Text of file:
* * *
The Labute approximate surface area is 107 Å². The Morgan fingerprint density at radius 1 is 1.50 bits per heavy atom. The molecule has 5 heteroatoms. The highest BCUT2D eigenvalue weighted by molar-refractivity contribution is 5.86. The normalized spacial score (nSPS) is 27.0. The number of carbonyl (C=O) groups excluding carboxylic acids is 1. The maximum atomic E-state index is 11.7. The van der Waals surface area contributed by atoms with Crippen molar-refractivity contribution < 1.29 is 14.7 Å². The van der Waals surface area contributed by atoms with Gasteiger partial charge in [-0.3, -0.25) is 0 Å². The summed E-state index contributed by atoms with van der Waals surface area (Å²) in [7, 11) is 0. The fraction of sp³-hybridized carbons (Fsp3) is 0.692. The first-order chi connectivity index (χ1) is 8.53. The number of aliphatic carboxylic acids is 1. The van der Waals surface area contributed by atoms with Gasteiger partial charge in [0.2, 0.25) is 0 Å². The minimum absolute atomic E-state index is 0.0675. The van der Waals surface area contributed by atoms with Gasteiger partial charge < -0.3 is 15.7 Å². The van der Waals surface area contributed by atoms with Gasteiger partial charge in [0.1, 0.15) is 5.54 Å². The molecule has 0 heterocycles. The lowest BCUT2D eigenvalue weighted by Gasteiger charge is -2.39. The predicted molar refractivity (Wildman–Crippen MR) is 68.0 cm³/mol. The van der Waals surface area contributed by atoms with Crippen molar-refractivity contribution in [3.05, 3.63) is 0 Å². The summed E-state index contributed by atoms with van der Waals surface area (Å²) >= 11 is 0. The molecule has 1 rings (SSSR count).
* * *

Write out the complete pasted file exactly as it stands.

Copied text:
The Labute approximate surface area is 107 Å². The Morgan fingerprint density at radius 1 is 1.50 bits per heavy atom. The molecule has 5 heteroatoms. The highest BCUT2D eigenvalue weighted by molar-refractivity contribution is 5.86. The normalized spacial score (nSPS) is 27.0. The number of carbonyl (C=O) groups excluding carboxylic acids is 1. The maximum atomic E-state index is 11.7. The van der Waals surface area contributed by atoms with Crippen molar-refractivity contribution < 1.29 is 14.7 Å². The van der Waals surface area contributed by atoms with Gasteiger partial charge in [-0.3, -0.25) is 0 Å². The summed E-state index contributed by atoms with van der Waals surface area (Å²) in [7, 11) is 0. The fraction of sp³-hybridized carbons (Fsp3) is 0.692. The first-order chi connectivity index (χ1) is 8.53. The number of aliphatic carboxylic acids is 1. The van der Waals surface area contributed by atoms with Gasteiger partial charge in [0.2, 0.25) is 0 Å². The minimum absolute atomic E-state index is 0.0675. The van der Waals surface area contributed by atoms with Gasteiger partial charge < -0.3 is 15.7 Å². The van der Waals surface area contributed by atoms with Gasteiger partial charge in [0.1, 0.15) is 5.54 Å². The molecule has 0 heterocycles. The lowest BCUT2D eigenvalue weighted by Gasteiger charge is -2.39. The predicted molar refractivity (Wildman–Crippen MR) is 68.0 cm³/mol. The van der Waals surface area contributed by atoms with Crippen molar-refractivity contribution in [3.05, 3.63) is 0 Å². The summed E-state index contributed by atoms with van der Waals surface area (Å²) >= 11 is 0. The molecule has 1 rings (SSSR count).